Out on Frog Hollow Farm

by | Aug 11, 2022 | Education, Environment, Food

How often do you get the chance to actually see where your food comes from? Our Turning Green interns had the opportunity to take a virtual tour of Frog Hollow Farm. We had such fun looking at the gorgeous landscape and learning from Farmer Al and Conscious Kitchen Fellow Lucy — and are excited to share his wisdom and organic harvests with you here on our blog!

As his golf cart zipped along the roads criss-crossing the farm, Al told us that Frog Hollow not only prides itself on its ability to produce about 2 million pounds of organic fruit per year, but also on its regenerative agriculture. With practices like using cover crops and making compost, Farmer Al and his team are able to help rebuild the soil for future generations, pulling carbon out of the atmosphere where it is detrimental and putting it back into the ground where it is beneficial.

“We apply the term ‘regenerative agriculture’ to the way we treat our farm worker families and even the people that eat our produce,” Farmer Al explained. Caring for people by providing housing to workers and delicious, nutritious food to customers are part of regenerative agriculture, just as much as ground cover and composting. Rather than solely rebuilding soil, Frog Hollow helps to regenerate healthy, equitable communities for all of the people they serve!

Surrounded by acres of beautiful fruit trees, Al and Lucy pulled over to show us some of the Fantasia nectarines that were being picked, a traditional variety that Frog Hollow has been growing for 30 years. Right away, we could tell that these nectarines were special (by which we mean extra delicious!) and Lucy confirmed that our instinct to call the farm’s stone fruit the best around was correct.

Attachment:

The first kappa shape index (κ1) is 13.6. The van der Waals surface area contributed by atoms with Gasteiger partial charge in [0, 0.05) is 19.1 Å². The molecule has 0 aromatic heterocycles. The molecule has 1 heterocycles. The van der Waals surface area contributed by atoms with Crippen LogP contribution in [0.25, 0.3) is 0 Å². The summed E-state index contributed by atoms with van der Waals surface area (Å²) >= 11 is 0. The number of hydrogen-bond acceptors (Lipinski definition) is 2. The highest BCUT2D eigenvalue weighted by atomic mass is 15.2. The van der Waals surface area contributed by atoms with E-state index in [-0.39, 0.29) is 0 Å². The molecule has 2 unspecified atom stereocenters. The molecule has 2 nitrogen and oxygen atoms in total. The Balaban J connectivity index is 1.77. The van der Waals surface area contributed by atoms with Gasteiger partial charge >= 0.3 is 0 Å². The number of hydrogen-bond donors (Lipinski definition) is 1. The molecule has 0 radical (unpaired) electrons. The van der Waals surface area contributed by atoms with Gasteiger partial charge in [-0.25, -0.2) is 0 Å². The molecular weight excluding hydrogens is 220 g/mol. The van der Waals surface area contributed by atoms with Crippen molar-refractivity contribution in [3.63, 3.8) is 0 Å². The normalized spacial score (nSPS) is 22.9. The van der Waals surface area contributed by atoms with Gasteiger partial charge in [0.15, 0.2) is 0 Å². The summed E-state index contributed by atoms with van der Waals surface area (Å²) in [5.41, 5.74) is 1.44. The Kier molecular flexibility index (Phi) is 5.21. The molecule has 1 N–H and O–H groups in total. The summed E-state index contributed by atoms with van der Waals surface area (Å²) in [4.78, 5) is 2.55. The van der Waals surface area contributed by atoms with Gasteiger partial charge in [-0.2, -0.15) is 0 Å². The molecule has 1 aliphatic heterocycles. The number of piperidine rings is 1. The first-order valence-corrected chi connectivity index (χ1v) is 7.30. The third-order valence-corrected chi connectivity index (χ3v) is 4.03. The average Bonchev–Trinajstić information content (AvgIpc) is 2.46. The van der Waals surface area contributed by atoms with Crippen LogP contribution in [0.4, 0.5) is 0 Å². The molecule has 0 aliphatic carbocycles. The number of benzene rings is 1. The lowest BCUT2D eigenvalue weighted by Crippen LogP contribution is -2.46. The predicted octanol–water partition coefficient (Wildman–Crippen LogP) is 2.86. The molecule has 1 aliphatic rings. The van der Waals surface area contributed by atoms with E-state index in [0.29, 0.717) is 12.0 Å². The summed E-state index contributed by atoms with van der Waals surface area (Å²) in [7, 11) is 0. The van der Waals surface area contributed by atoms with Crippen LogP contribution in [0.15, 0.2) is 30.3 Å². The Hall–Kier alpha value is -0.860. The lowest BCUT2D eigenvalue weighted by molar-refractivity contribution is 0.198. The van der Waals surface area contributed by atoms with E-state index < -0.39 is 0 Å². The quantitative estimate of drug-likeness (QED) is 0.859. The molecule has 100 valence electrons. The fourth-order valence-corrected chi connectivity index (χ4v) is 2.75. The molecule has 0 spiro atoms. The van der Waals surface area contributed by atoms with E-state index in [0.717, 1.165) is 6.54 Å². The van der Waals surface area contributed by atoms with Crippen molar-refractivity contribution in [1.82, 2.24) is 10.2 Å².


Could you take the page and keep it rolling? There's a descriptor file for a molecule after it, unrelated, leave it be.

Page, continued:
“We test the fruit with a refractometer and in a process called bricking, and it tests the sweetness of the fruit. Normally, a conventional fruit would get a 10 to 12 ranking on bricks. But every time I test our fruit, it’s upwards of 18,” Lucy shared. “So these fruits are way sweeter than anything that you would find in the grocery store.” We all wished we had a piece in our hands at that moment!

By partnering with amazing people like Farmer Al, we aim to directly support their farms and show the world how much this work matters. Small farmers don’t have as many resources at their disposal or as much influence as large corporations, and when facing environmental challenges like California’s mega-drought, this can mean that the consequences of climate change are more difficult to handle. But they do it tree by tree, and steward the earth. Farmer Al says it best: “Anybody who has children and who is trying to grow a healthy, strong young man or woman [is] gonna be highly motivated to protect their food supply. So, let’s join hands and become a force to be reckoned with!”

We love stopping by Frog Hollow to learn from Farmer Al and bringing him to the schools where we work as well. From hosting our PGC Finalists year after year to answering questions from elementary school students in our Conscious Kitchens, there’s a reason that our teams keep coming back. Our programs and world are better because of places and practices like this — and we’re so glad to have had the chance to visit virtually this summer. Farmer Al always gets a ‘thumbs up’ from us!


  • Tenaya Fottrell

    Tenaya (she/they) is a rising sophomore pursuing bachelor's degrees in Medieval Studies and English Literature at Smith College. Born and raised in Oakland, California, she found a passion for environmental activism at a young age and served as a student eco educator throughout high school. They are thrilled to return to the environmental justice sphere and share their passion for the natural world with others through Turning Green. In her spare time, she loves to explore the outdoors through hiking, camping, and backpacking as well as play tabletop games, sing, and train martial arts.